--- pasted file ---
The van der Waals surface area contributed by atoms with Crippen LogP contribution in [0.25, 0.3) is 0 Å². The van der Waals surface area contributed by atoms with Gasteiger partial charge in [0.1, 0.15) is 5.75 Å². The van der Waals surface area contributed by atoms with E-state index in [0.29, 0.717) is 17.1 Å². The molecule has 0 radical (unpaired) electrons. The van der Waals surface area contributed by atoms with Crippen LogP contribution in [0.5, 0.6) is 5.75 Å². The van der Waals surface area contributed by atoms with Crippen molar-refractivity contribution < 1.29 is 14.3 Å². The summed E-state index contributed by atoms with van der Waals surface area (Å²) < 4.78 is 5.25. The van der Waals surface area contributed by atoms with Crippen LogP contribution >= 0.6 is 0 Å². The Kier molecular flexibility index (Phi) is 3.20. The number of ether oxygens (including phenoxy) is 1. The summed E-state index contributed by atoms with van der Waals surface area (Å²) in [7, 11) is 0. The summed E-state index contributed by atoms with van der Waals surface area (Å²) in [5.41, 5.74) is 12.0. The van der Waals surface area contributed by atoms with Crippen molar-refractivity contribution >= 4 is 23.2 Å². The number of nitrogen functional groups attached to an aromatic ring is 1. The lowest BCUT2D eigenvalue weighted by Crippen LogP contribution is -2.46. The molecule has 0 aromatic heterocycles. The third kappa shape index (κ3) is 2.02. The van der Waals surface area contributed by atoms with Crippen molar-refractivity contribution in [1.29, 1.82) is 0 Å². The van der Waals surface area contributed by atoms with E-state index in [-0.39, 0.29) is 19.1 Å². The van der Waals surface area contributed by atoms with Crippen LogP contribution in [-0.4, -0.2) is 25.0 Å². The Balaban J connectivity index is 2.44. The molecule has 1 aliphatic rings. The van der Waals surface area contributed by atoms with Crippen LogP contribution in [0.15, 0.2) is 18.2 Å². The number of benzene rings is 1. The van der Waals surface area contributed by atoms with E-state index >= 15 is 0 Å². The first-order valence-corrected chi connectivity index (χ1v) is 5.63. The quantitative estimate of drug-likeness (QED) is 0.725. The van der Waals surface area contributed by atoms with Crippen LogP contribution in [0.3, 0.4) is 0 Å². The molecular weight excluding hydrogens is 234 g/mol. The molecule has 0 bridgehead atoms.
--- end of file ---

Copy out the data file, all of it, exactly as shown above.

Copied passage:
The van der Waals surface area contributed by atoms with Crippen LogP contribution in [0.25, 0.3) is 0 Å². The van der Waals surface area contributed by atoms with Gasteiger partial charge in [0.1, 0.15) is 5.75 Å². The van der Waals surface area contributed by atoms with E-state index in [0.29, 0.717) is 17.1 Å². The molecule has 0 radical (unpaired) electrons. The van der Waals surface area contributed by atoms with Crippen LogP contribution in [0.5, 0.6) is 5.75 Å². The van der Waals surface area contributed by atoms with Crippen molar-refractivity contribution < 1.29 is 14.3 Å². The summed E-state index contributed by atoms with van der Waals surface area (Å²) < 4.78 is 5.25. The van der Waals surface area contributed by atoms with Crippen LogP contribution >= 0.6 is 0 Å². The Kier molecular flexibility index (Phi) is 3.20. The number of ether oxygens (including phenoxy) is 1. The summed E-state index contributed by atoms with van der Waals surface area (Å²) in [7, 11) is 0. The summed E-state index contributed by atoms with van der Waals surface area (Å²) in [5.41, 5.74) is 12.0. The van der Waals surface area contributed by atoms with Crippen molar-refractivity contribution >= 4 is 23.2 Å². The number of nitrogen functional groups attached to an aromatic ring is 1. The lowest BCUT2D eigenvalue weighted by Crippen LogP contribution is -2.46. The molecule has 0 aromatic heterocycles. The third kappa shape index (κ3) is 2.02. The van der Waals surface area contributed by atoms with Crippen molar-refractivity contribution in [1.29, 1.82) is 0 Å². The van der Waals surface area contributed by atoms with E-state index in [-0.39, 0.29) is 19.1 Å². The van der Waals surface area contributed by atoms with Crippen LogP contribution in [-0.4, -0.2) is 25.0 Å². The Balaban J connectivity index is 2.44. The molecule has 1 aliphatic rings. The van der Waals surface area contributed by atoms with Crippen LogP contribution in [0.15, 0.2) is 18.2 Å². The number of benzene rings is 1. The van der Waals surface area contributed by atoms with E-state index >= 15 is 0 Å². The first-order valence-corrected chi connectivity index (χ1v) is 5.63. The quantitative estimate of drug-likeness (QED) is 0.725. The van der Waals surface area contributed by atoms with Crippen LogP contribution in [0.3, 0.4) is 0 Å². The molecular weight excluding hydrogens is 234 g/mol. The molecule has 0 bridgehead atoms.